More companies hit by fake CEO attack to steal employees’ payroll information

It’s not just Seagate and Snapchat staff who should have just said “no” to the CEO.

W-2 form

It seems that February was a busy month for scammers, who managed to trick a number of companies into coughing up confidential payroll information about their staff.

I’ve already described how workers at Snapchat and Seagate were duped into believing that they were helping out a senior member of their management team when they sent out IRS W-2 tax forms (which include such sensitive information as workers’ social security numbers, salaries, and addresses) to an attacker.

But now, as suspected, it has become clear from documents filed with the authorities that other companies fell foul of the same scam.

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Corporate victims have included uniform rental service AmeriPride, IT firm Actifio, Billy Casper Golf, and media company Evening Post Industries – all of whom appear to have fallen for the same trick.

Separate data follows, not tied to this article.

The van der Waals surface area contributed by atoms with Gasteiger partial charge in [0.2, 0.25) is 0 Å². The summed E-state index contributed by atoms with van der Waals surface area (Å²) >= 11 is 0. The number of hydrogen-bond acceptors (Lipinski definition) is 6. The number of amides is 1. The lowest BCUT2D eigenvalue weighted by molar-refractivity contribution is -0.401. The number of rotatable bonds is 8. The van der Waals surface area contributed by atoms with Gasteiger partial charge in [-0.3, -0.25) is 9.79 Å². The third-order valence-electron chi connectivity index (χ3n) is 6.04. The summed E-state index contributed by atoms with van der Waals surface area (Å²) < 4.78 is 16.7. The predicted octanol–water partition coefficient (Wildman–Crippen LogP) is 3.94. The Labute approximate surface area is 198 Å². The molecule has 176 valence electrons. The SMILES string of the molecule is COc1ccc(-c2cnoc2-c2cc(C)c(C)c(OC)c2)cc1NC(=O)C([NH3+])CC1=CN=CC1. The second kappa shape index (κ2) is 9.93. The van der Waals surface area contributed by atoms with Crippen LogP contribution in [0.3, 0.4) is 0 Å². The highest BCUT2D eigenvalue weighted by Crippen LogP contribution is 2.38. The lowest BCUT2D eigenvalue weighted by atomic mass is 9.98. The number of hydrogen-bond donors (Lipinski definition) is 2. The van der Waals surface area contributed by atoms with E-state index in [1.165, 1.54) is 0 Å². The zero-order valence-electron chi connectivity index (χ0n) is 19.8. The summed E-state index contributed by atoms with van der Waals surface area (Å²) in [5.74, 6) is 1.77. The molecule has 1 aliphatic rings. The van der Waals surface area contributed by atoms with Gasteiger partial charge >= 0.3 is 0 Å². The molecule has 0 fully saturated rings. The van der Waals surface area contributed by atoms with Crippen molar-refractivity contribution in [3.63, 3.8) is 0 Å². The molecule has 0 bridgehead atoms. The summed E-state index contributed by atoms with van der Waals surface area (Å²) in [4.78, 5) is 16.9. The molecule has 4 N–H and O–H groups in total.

Disclosure letters

There’s an important lesson for companies and staff to learn here, as I explained in a recent YouTube video about the Snapchat breach: it’s okay to say no to your CEO.

If you haven’t run an awareness campaign to train your staff about the dangers of targeted phishing attacks, and just how easy it is for criminals to forge an email which appears to come from your CEO, then you are playing a dangerous game with your staff’s personal information.

Security means sometimes saying no to your CEO | Graham Cluley

The very real risk is that criminals will exploit the stolen information by creating online accounts with the IRS in order to fraudulently claim tax refunds.


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Graham Cluley is a veteran of the anti-virus industry having worked for a number of security companies since the early 1990s when he wrote the first ever version of Dr Solomon's Anti-Virus Toolkit for Windows. Now an independent security analyst, he regularly makes media appearances and is an international public speaker on the topic of computer security, hackers, and online privacy. Follow him on Twitter at @gcluley, on Mastodon at @[email protected], or drop him an email.

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